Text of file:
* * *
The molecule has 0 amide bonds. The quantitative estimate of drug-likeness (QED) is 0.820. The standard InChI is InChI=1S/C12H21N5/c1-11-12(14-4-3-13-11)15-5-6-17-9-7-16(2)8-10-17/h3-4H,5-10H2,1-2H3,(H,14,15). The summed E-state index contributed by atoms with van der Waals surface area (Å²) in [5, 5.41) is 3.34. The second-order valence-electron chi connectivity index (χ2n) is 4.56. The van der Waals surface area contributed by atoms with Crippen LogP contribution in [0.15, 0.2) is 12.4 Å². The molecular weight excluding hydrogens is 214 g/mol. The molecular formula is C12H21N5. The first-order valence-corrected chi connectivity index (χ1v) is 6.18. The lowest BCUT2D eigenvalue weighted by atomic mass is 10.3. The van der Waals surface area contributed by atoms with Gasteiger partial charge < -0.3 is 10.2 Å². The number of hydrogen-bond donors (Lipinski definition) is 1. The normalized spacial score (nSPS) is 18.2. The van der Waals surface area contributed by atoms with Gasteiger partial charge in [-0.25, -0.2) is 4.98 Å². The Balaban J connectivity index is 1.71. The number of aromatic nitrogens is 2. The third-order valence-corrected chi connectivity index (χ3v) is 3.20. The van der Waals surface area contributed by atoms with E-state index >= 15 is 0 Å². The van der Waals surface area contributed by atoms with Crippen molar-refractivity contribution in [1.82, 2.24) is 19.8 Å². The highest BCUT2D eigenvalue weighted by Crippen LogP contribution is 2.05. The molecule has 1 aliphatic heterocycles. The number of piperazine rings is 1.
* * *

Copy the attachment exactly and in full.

The molecule has 0 amide bonds. The quantitative estimate of drug-likeness (QED) is 0.820. The standard InChI is InChI=1S/C12H21N5/c1-11-12(14-4-3-13-11)15-5-6-17-9-7-16(2)8-10-17/h3-4H,5-10H2,1-2H3,(H,14,15). The summed E-state index contributed by atoms with van der Waals surface area (Å²) in [5, 5.41) is 3.34. The second-order valence-electron chi connectivity index (χ2n) is 4.56. The van der Waals surface area contributed by atoms with Crippen LogP contribution in [0.15, 0.2) is 12.4 Å². The molecular weight excluding hydrogens is 214 g/mol. The molecular formula is C12H21N5. The first-order valence-corrected chi connectivity index (χ1v) is 6.18. The lowest BCUT2D eigenvalue weighted by atomic mass is 10.3. The van der Waals surface area contributed by atoms with Gasteiger partial charge < -0.3 is 10.2 Å². The number of hydrogen-bond donors (Lipinski definition) is 1. The normalized spacial score (nSPS) is 18.2. The van der Waals surface area contributed by atoms with Gasteiger partial charge in [-0.25, -0.2) is 4.98 Å². The Balaban J connectivity index is 1.71. The number of aromatic nitrogens is 2. The third-order valence-corrected chi connectivity index (χ3v) is 3.20. The van der Waals surface area contributed by atoms with E-state index >= 15 is 0 Å². The van der Waals surface area contributed by atoms with Crippen molar-refractivity contribution in [1.82, 2.24) is 19.8 Å². The highest BCUT2D eigenvalue weighted by Crippen LogP contribution is 2.05. The molecule has 1 aliphatic heterocycles. The number of piperazine rings is 1.